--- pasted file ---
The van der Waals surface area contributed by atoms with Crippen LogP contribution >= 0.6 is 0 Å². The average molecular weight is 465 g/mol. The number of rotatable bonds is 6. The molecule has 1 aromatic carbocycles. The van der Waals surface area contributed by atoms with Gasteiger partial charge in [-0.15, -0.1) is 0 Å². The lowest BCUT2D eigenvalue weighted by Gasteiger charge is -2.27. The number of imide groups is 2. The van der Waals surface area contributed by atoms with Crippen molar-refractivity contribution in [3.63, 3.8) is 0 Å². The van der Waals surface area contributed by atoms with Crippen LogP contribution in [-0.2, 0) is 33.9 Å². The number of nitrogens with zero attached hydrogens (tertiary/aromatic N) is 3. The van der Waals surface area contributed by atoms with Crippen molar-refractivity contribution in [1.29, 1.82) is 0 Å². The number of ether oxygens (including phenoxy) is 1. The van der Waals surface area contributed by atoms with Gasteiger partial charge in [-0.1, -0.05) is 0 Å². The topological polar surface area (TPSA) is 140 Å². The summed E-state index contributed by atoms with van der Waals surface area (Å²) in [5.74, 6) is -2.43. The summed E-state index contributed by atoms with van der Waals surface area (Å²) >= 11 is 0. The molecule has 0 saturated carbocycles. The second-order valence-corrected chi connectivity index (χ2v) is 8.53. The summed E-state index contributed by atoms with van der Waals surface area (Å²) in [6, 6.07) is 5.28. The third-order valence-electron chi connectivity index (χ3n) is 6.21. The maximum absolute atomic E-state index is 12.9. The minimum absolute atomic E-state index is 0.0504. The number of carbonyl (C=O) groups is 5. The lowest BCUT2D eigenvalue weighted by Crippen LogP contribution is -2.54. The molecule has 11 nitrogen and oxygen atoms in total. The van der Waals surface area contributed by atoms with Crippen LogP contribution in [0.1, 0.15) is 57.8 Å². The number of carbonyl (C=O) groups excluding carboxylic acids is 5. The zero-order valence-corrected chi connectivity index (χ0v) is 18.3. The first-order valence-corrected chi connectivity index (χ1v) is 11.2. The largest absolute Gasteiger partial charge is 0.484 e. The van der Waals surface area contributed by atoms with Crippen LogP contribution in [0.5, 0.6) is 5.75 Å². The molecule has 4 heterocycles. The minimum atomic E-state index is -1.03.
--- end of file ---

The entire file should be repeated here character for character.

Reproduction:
The van der Waals surface area contributed by atoms with Crippen LogP contribution >= 0.6 is 0 Å². The average molecular weight is 465 g/mol. The number of rotatable bonds is 6. The molecule has 1 aromatic carbocycles. The van der Waals surface area contributed by atoms with Gasteiger partial charge in [-0.15, -0.1) is 0 Å². The lowest BCUT2D eigenvalue weighted by Gasteiger charge is -2.27. The number of imide groups is 2. The van der Waals surface area contributed by atoms with Crippen molar-refractivity contribution in [3.63, 3.8) is 0 Å². The van der Waals surface area contributed by atoms with Crippen LogP contribution in [-0.2, 0) is 33.9 Å². The number of nitrogens with zero attached hydrogens (tertiary/aromatic N) is 3. The van der Waals surface area contributed by atoms with Crippen molar-refractivity contribution in [1.29, 1.82) is 0 Å². The number of ether oxygens (including phenoxy) is 1. The van der Waals surface area contributed by atoms with Gasteiger partial charge in [-0.1, -0.05) is 0 Å². The topological polar surface area (TPSA) is 140 Å². The summed E-state index contributed by atoms with van der Waals surface area (Å²) in [5.74, 6) is -2.43. The summed E-state index contributed by atoms with van der Waals surface area (Å²) >= 11 is 0. The molecule has 0 saturated carbocycles. The second-order valence-corrected chi connectivity index (χ2v) is 8.53. The summed E-state index contributed by atoms with van der Waals surface area (Å²) in [6, 6.07) is 5.28. The third-order valence-electron chi connectivity index (χ3n) is 6.21. The maximum absolute atomic E-state index is 12.9. The minimum absolute atomic E-state index is 0.0504. The number of carbonyl (C=O) groups is 5. The lowest BCUT2D eigenvalue weighted by Crippen LogP contribution is -2.54. The molecule has 11 nitrogen and oxygen atoms in total. The van der Waals surface area contributed by atoms with Crippen LogP contribution in [0.1, 0.15) is 57.8 Å². The number of carbonyl (C=O) groups excluding carboxylic acids is 5. The zero-order valence-corrected chi connectivity index (χ0v) is 18.3. The first-order valence-corrected chi connectivity index (χ1v) is 11.2. The largest absolute Gasteiger partial charge is 0.484 e. The van der Waals surface area contributed by atoms with Crippen LogP contribution in [0.5, 0.6) is 5.75 Å². The molecule has 4 heterocycles. The minimum atomic E-state index is -1.03.